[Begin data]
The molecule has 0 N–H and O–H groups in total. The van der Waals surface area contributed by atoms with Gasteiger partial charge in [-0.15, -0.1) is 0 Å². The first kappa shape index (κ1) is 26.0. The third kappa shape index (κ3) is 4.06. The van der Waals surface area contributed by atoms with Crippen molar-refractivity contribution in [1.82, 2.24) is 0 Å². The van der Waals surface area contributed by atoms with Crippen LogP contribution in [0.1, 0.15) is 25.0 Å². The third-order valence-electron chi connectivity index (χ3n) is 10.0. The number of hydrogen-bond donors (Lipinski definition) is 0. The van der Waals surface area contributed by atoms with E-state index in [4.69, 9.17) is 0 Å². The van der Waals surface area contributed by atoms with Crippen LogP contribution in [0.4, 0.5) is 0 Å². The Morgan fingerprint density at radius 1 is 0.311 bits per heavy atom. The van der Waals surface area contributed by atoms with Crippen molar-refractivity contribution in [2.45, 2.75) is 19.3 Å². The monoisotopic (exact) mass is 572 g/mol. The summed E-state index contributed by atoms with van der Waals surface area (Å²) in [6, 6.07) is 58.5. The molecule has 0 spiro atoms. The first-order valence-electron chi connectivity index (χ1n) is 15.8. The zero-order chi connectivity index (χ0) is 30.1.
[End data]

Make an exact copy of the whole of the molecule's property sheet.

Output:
The molecule has 0 N–H and O–H groups in total. The van der Waals surface area contributed by atoms with Gasteiger partial charge in [-0.15, -0.1) is 0 Å². The first kappa shape index (κ1) is 26.0. The third kappa shape index (κ3) is 4.06. The van der Waals surface area contributed by atoms with Crippen molar-refractivity contribution in [1.82, 2.24) is 0 Å². The van der Waals surface area contributed by atoms with Crippen LogP contribution in [0.1, 0.15) is 25.0 Å². The third-order valence-electron chi connectivity index (χ3n) is 10.0. The number of hydrogen-bond donors (Lipinski definition) is 0. The van der Waals surface area contributed by atoms with E-state index in [4.69, 9.17) is 0 Å². The van der Waals surface area contributed by atoms with Crippen LogP contribution in [0.4, 0.5) is 0 Å². The Morgan fingerprint density at radius 1 is 0.311 bits per heavy atom. The van der Waals surface area contributed by atoms with Crippen molar-refractivity contribution in [2.45, 2.75) is 19.3 Å². The monoisotopic (exact) mass is 572 g/mol. The summed E-state index contributed by atoms with van der Waals surface area (Å²) in [6, 6.07) is 58.5. The molecule has 0 spiro atoms. The first-order valence-electron chi connectivity index (χ1n) is 15.8. The zero-order chi connectivity index (χ0) is 30.1.